Homes of Origin: Return and Property Rights in Post-Dayton Bosnia and Herzegovina


  • Lene Madsen Independent



Bosnia and Herzegovina, return, property law, minority return, relocation, durable solutions, General Framework Agreement on Peace, GFAP, Dayton Peace Accords


This paper explores the post-Dayton property regime in Bosnia, as one tool for facilitating return of displaced persons and refugees. Implementation of post-Dayton property laws, intended to facilitate return, is explored, and few successes are found. Reformed property laws—subject of much attention and chief drain on resources of the international community—remain a legal framework on paper only, and have not delivered minority return. In conclusion, the international community must expand its focus beyond minority return, to the broader concept of “durable solutions.” Acknowledging that some displaced persons will not wish to return to their home of origin, the international community should engage in parallel efforts to provide solutions to those who genuinely wish to relocate.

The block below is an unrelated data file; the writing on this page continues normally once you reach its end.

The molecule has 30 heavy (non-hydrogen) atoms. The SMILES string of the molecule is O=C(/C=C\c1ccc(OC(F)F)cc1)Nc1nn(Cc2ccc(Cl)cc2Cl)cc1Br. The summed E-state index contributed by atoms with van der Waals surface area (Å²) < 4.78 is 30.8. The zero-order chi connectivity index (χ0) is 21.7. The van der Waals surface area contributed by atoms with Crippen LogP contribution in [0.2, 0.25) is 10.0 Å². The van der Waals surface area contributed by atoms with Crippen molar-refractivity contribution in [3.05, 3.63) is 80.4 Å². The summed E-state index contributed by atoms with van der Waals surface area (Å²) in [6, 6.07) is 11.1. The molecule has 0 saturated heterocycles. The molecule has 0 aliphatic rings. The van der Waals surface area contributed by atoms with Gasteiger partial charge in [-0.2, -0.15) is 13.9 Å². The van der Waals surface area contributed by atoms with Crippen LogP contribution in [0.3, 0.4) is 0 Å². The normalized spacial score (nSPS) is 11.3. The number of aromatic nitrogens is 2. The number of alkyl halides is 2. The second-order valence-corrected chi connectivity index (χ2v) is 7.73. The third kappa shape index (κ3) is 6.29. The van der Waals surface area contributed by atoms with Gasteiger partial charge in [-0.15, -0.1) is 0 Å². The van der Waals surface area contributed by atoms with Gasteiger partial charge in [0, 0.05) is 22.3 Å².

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How to Cite

Madsen, L. (2001). Homes of Origin: Return and Property Rights in Post-Dayton Bosnia and Herzegovina. Refuge: Canada’s Journal on Refugees, 19(3), 8–16.

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